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Experience comprehensive and tailored coverage with Construction All Risk (CAR) insurance, specifically designed to protect your building projects on the enchanting island of Bali. Whether you're a contractor, sub-contractor, or project owner, our CAR insurance ensures that your investment is safeguarded against unforeseen events such as fire, theft, water damage, and natural disasters. From luxurious hotels and vibrant shopping centers to office buildings and picturesque villas, our coverage is customized to meet your specific needs. With our CAR insurance, you can embark on your construction journey in Bali with peace of mind, knowing that unexpected losses or damages will be covered, allowing you to focus on bringing your dreams to life.


Material Damage (MD)

Material damage that is covered in the CAR insurance policy are for objects or items that are commonly insured, including:

1.  Permanent/main works and temporary works, including materials used in these works.
2. Materials or goods supplied by the project owner for use in the works.
3. Construction plant and equipment, that are large tools used to assist the implementation of these jobs.
4. Cost of clearance of debris (cost of cleaning/removing debris) if this object or item is also to be insured.


For the purposes of MD coverage in a CAR policy, each object or item insured is sum insured individually and separately. The sum of all sum insured becomes the total sum insured. The total sum insured, in addition to being the basis for calculating premiums, is also the limit of liability or maximum liability of the insurer in the event of a Material Damage claim.

Image by Ben Allan
Image by Klim Musalimov

Third Party Liability (TPL)

Third Party Liability (TPL) that is covered in the CAR insurance policy is the objects or items insured that include:


1. TPL relating to bodily injury (including death) or illness from third parties.

2. TPL relating to property damage or property belonging to third parties.


For the purposes of TPL coverage in the CAR policy for each object or item that have been insured (that is bodily injury and property damage) a limit of indemnity is set, not sum insured. The limit of indemnity is also the limit of liability or the maximum liability of the insurer in the event that a TPL claim.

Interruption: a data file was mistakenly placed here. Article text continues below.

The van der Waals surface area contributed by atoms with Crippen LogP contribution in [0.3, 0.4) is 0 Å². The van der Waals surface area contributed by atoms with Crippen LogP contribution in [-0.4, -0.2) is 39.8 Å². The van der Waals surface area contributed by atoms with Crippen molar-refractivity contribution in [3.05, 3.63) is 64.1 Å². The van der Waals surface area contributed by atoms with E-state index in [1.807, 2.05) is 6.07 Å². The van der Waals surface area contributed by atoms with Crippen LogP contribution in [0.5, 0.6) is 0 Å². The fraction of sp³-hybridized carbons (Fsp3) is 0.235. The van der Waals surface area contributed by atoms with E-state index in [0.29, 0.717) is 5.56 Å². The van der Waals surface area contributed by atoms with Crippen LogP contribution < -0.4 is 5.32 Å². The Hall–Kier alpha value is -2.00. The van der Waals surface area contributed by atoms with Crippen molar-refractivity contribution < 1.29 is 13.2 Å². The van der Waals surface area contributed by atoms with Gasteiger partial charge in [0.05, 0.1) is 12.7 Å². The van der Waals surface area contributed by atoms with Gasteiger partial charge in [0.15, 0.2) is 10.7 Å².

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  • Do I need to have an IMB to be able to cover my property?
    No, you do not need an IMB (Izin Mendirikan Bangunan or Building Permit) to have insurance in Indonesia. IMB is a permit issued by the local government that allows you to build or renovate a property. It is not directly related to insurance. However, having a valid IMB may be a requirement for some insurance policies, particularly for property insurance. Insurance companies may require that your property has a valid IMB before they provide coverage. This is because an IMB is an important document that ensures the safety and compliance of the building with local regulations, and it can affect the level of risk associated with insuring a property.
  • What factors influence the cost of property insurance?
    Here are several factors that can influence the cost of property insurance, including: Location: The location of the property can affect the cost of insurance. Properties in areas that are prone to natural disasters, such as earthquakes or floods, may have higher insurance premiums than those in low-risk areas. Type of property: The type of property being insured can also impact the cost of insurance. For example, a property that is built with fire-resistant materials may have lower insurance premiums than one that is made of wood. Age and condition of the property: The age and condition of the property can also affect the cost of insurance. Older properties may have higher insurance premiums due to a higher risk of damage or maintenance issues. Coverage limits and deductibles: The amount of coverage you choose and the deductible you select can also impact the cost of insurance. A higher coverage limit or lower deductible will typically result in a higher premium.